Keeping Silver Clean
What causes tarnish: Humidity and chemicals in the air cause silver to tarnish. The most common cause for jewelry is the oily residue from our hands and fingers.
Preventing tarnish and storing your silver: Tarnish can be minimized during storage. Place individual pieces of silver inside a polyethylene plastic bag (Ziploc®. bags work great) then seal the bag. Wrap each piece with non-buffered tissue paper (acid-free and of archival quality) or soft, anti-tarnish tissue to guard against humidity and prevent contact with materials from the storage bag to the silver. Tarnish-absorbing cloths and Anti-Tarnish (look for 3M or Hagerty Anti-Tarnish strips) paper strips also work well for a limited time. An alternative choice is to place small containers or bags of desiccated silica gel and activated charcoal inside the bag (making sure each piece is individually wrapped). Storing silver in a special silver chest or box lined with tarnish preventive fabric is also effective, and you can add a Anti-Tarnish strip into the box/chest and change it every few months. DO NOT use plastic cling wrap, newspaper or rubber bands. They have properties that react with silver causing damage that will require a silversmith to repair or polish it to remove the damage. Cardboard boxes that aren't archival have acids that will tarnish the silver very rapidly. DO NOT lacquer or wax your silver due to the difficulties in obtaining an even coating. Many times if the coating was not been applied well, it may be uneven, have streaks and/or small holes, so that when the object tarnishes, the end result is many times worse than if no coating had been applied at all.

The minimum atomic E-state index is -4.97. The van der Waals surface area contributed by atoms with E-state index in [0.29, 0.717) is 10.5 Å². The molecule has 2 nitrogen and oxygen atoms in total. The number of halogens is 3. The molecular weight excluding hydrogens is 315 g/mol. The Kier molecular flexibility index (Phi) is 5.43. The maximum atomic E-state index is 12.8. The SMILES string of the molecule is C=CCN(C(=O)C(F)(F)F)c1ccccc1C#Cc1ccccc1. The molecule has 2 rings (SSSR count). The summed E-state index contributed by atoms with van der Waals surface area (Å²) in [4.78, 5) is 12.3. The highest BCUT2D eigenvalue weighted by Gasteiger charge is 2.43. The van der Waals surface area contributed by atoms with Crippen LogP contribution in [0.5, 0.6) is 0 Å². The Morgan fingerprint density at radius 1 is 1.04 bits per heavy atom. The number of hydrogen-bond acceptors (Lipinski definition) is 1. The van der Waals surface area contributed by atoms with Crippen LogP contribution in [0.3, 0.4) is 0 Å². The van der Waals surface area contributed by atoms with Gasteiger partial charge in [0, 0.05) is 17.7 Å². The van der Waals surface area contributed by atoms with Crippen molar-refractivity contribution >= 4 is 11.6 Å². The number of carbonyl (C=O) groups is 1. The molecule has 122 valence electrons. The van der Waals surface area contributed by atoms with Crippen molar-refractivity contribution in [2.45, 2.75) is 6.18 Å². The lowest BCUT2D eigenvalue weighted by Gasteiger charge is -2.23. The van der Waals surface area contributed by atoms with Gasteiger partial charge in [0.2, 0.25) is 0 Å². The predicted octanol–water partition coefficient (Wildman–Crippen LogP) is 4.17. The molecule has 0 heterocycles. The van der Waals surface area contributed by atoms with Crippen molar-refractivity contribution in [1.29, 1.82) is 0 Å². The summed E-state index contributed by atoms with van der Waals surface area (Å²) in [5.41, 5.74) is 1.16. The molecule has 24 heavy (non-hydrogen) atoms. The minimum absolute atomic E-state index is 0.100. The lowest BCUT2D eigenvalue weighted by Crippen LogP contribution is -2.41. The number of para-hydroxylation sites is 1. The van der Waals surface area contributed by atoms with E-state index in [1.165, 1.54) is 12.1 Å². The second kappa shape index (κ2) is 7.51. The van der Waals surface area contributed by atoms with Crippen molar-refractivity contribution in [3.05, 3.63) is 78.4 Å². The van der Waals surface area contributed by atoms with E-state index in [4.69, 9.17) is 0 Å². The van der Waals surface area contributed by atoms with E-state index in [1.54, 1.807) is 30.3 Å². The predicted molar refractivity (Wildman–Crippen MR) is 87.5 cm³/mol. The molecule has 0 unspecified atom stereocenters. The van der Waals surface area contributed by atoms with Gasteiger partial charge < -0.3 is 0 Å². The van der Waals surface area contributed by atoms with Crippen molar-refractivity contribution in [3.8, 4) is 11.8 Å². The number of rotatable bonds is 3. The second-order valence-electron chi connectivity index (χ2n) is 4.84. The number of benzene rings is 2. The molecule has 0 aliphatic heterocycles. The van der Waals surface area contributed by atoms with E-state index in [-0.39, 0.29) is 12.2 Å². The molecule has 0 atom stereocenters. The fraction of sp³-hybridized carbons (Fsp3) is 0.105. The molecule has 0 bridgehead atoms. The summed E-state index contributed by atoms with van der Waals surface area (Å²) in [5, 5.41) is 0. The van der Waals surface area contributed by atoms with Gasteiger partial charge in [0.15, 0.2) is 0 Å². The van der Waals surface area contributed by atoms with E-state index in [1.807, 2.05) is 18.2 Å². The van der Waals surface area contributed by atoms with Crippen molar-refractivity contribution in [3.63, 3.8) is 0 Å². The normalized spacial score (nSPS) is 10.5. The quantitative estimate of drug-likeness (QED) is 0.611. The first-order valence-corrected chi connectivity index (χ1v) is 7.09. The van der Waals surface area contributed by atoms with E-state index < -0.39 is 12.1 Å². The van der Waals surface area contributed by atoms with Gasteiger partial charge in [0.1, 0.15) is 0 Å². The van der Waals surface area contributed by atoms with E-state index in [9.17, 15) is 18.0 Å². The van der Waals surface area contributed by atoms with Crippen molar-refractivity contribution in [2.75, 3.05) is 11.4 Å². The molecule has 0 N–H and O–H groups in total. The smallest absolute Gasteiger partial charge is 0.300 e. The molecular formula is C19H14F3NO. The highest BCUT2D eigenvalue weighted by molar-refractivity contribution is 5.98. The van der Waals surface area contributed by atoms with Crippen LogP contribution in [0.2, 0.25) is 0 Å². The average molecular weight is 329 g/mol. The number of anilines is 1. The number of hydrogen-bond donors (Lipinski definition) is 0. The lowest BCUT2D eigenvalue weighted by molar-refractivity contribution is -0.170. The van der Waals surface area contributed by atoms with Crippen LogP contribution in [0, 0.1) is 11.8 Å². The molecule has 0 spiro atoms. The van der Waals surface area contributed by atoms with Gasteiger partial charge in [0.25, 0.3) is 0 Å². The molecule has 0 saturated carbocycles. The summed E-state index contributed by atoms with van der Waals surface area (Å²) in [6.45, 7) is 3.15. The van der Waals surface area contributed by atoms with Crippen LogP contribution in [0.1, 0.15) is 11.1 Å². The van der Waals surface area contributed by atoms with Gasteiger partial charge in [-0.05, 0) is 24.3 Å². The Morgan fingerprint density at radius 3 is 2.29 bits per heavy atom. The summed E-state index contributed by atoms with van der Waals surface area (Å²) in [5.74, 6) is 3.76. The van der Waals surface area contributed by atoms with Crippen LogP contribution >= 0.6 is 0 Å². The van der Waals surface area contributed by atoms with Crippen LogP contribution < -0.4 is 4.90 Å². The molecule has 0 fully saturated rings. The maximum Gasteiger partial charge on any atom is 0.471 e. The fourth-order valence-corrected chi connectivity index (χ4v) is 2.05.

Storing your silver jewelry: So…while the above storage tips are the optimal way to store fine silver, silver jewelry should be worn and easily accessible so you can enjoy it without inconvenience. If you keep a paper Anti-tarnish strip in your jewelry box, and occasionally wash in warm water with a phosphate-free detergent, then dry with a soft cotton cloth, that may all that is needed. Or if in a rush when taking your jewelry off, just wipe clean with the cloth before returning to your jewelry box. Remember to apply your hairspray and perfume BEFORE putting on any jewelry.
These cleaning tips and hints are for the general public interested in maintaining the majority of personal silver, items that are silver or gold plated need the same type of care. Museum conservators use a different method requiring special chemicals, hours of time and special experience. Remember that the easiest way to keep your silver cleaning to a minimum is to store it properly or wear it.
1. If there is no tarnish on your silver, use a phosphate-free detergent to clean it after use. Silver that is used, then gently washed and dried immediately, will require seldom tarnish removal.
2. When first noticed (usually a yellowish-brownish tint not associated with the patina placed for decoration), tarnish is easily removed. It becomes increasingly difficult to remove as it eventually turns to black. Frequent light cleanings, (washing the object with a phosphate-free detergent), then drying with a soft cloth is better than waiting until the tarnish gets so difficult to remove that more abrasive polishes would be needed.
3. When polishing or drying always use a clean, soft cotton cloth. Certain items may require a clean soft cotton ball.
4. Rub the object in a straight, back-and-forth manner so to maintain a uniform appearance. Avoid rubbing in a circular motion.